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Automatic damper bypass dangers or drawbacks?

JerseyJon Member Posts: 17
edited December 2015 in Thermostats and Controls
I have a 3-yr-old Pennco gas boiler with a Field automatic damper (model GVD-5). When I fired up the unit recently it ran normally through the first cycle, but the next morning the house was cold and it was in pilot-only mode.The electrician who wired the controls 3 years ago suspects the damper motor is shot. The things aren't cheap. The local plumbing supply wants more than a couple pictures of Ben Franklin. I could save by buying online, but I would need to wait for delivery.
I see elsewhere on this site that the little toggle switch on the side of the damper control is a temporary bypass switch. If that's true is there any reason I can't just bypass the control and get the boiler running again while I weigh my long-term options?
My boiler is in an otherwise unheated basement, so I don't know how much energy saving I'm getting from closing the damper when the burners aren't on anyway.
So is this an acceptable short term solution?
Is leaving the damper on bypass acceptable for the long term? Seems like it'll be cold soon so any advice is greatly appreciated.



  • Steamhead
    Steamhead Member Posts: 15,331
    First off, we do NOT discuss pricing on this forum.

    The damper bypass is good for temporarily getting the heat on, but not having the damper close between cycles will let both the boiler and the chimney cool down between firing cycles. This is especially true in older houses where the chimney had to be strong enough to pull air thru a coal-fired boiler. So on the next cycle, the boiler has to make up for the heat lost to the open flue.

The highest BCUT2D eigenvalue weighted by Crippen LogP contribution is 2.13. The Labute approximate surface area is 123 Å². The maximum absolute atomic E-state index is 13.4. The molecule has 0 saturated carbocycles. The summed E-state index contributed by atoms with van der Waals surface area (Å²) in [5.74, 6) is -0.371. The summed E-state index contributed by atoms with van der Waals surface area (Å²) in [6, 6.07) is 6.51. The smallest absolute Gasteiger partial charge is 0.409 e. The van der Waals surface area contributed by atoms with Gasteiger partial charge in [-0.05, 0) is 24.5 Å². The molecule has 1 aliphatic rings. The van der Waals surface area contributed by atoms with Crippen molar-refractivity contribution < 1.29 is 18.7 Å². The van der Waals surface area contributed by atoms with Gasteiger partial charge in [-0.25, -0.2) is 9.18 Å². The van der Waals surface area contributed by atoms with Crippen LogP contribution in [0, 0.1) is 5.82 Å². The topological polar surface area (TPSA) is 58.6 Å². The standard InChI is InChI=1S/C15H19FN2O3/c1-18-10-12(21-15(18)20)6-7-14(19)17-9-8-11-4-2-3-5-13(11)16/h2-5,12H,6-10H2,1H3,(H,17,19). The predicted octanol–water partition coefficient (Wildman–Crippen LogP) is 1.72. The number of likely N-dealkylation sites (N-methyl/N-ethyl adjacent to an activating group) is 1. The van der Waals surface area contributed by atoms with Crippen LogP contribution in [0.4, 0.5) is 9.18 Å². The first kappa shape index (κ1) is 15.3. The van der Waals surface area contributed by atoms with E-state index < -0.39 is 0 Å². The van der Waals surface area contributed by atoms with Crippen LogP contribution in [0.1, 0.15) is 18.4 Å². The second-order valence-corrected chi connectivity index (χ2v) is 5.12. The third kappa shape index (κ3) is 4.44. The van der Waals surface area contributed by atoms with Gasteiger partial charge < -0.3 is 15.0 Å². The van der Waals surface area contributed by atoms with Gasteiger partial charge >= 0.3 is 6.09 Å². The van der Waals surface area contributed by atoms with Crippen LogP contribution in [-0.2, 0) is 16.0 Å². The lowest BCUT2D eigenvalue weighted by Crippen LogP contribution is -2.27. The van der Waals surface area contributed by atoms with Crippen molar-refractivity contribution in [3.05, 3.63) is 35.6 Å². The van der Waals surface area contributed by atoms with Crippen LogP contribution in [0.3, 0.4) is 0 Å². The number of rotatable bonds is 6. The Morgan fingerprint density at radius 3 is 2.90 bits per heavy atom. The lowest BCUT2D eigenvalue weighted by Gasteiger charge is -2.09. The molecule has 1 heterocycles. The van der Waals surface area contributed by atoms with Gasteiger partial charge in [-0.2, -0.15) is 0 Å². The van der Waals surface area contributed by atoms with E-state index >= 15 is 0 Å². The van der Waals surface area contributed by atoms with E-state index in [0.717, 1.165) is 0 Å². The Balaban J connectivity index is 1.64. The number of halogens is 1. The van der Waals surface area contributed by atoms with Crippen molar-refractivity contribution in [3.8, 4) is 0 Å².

On a Field or Effikal damper, it is possible to just replace the damper motor rather than the entire damper. Our company stocks these replacement motors.
    All Steamed Up, Inc.
    Towson, MD, USA
    Steam, Vapor & Hot-Water Heating Specialists
    Oil & Gas Burner Service
  • JerseyJon
    JerseyJon Member Posts: 17
    My bad on the pricing. I didn't need to be specific. I was just making the point that replacement is a significant cost and a temporary fix gives me time to decide how best to make the repair and whether it's cost effective to replace or repair.
  • LarryK
    LarryK Member Posts: 46
    I had a problem with the same damper motor. It turned out my Honeywell thermostat was sending some kind of bounced signal back to the motor control when it attempted to complete its open cycle and it would never come to rest. I put in an isolation relay when I changed thermostats and the motor started working correctly. I tested this by jumping the thermostat terminals together and watching the startup cycle. Taking the electronic thermostat out of the circuit made it work correctly.
  • JerseyJon
    JerseyJon Member Posts: 17
    Thanks LarryK. We tried that. No difference. So it doesn't seem to be the thermostat.
  • LarryK
    LarryK Member Posts: 46
    edited December 2015
    Supplyhouse.com has the replacement motor, too.